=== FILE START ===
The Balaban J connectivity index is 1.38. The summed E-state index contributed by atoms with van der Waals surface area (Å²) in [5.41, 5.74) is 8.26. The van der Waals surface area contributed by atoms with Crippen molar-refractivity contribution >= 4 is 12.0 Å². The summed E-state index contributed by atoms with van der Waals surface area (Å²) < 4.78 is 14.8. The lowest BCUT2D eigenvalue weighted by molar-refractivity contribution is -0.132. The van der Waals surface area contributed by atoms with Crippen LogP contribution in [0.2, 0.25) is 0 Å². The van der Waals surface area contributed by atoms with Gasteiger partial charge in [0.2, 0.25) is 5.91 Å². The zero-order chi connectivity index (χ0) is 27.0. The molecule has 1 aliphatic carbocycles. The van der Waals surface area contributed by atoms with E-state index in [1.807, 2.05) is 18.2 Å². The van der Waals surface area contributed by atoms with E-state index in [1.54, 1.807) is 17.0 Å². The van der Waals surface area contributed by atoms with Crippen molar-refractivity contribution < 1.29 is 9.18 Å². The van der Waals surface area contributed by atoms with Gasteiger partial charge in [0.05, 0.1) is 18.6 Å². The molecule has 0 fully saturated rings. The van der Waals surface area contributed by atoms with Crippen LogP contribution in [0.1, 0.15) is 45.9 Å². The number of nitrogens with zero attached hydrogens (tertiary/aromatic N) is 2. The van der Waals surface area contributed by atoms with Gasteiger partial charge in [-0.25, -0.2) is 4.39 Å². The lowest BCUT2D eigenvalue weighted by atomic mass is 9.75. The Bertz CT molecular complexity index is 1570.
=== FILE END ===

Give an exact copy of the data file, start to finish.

The Balaban J connectivity index is 1.38. The summed E-state index contributed by atoms with van der Waals surface area (Å²) in [5.41, 5.74) is 8.26. The van der Waals surface area contributed by atoms with Crippen molar-refractivity contribution >= 4 is 12.0 Å². The summed E-state index contributed by atoms with van der Waals surface area (Å²) < 4.78 is 14.8. The lowest BCUT2D eigenvalue weighted by molar-refractivity contribution is -0.132. The van der Waals surface area contributed by atoms with Crippen LogP contribution in [0.2, 0.25) is 0 Å². The van der Waals surface area contributed by atoms with Gasteiger partial charge in [0.2, 0.25) is 5.91 Å². The zero-order chi connectivity index (χ0) is 27.0. The molecule has 1 aliphatic carbocycles. The van der Waals surface area contributed by atoms with E-state index in [1.807, 2.05) is 18.2 Å². The van der Waals surface area contributed by atoms with E-state index in [1.54, 1.807) is 17.0 Å². The van der Waals surface area contributed by atoms with Crippen molar-refractivity contribution < 1.29 is 9.18 Å². The van der Waals surface area contributed by atoms with Gasteiger partial charge in [0.05, 0.1) is 18.6 Å². The molecule has 0 fully saturated rings. The van der Waals surface area contributed by atoms with Crippen LogP contribution in [0.1, 0.15) is 45.9 Å². The number of nitrogens with zero attached hydrogens (tertiary/aromatic N) is 2. The van der Waals surface area contributed by atoms with Gasteiger partial charge in [-0.25, -0.2) is 4.39 Å². The lowest BCUT2D eigenvalue weighted by atomic mass is 9.75. The Bertz CT molecular complexity index is 1570.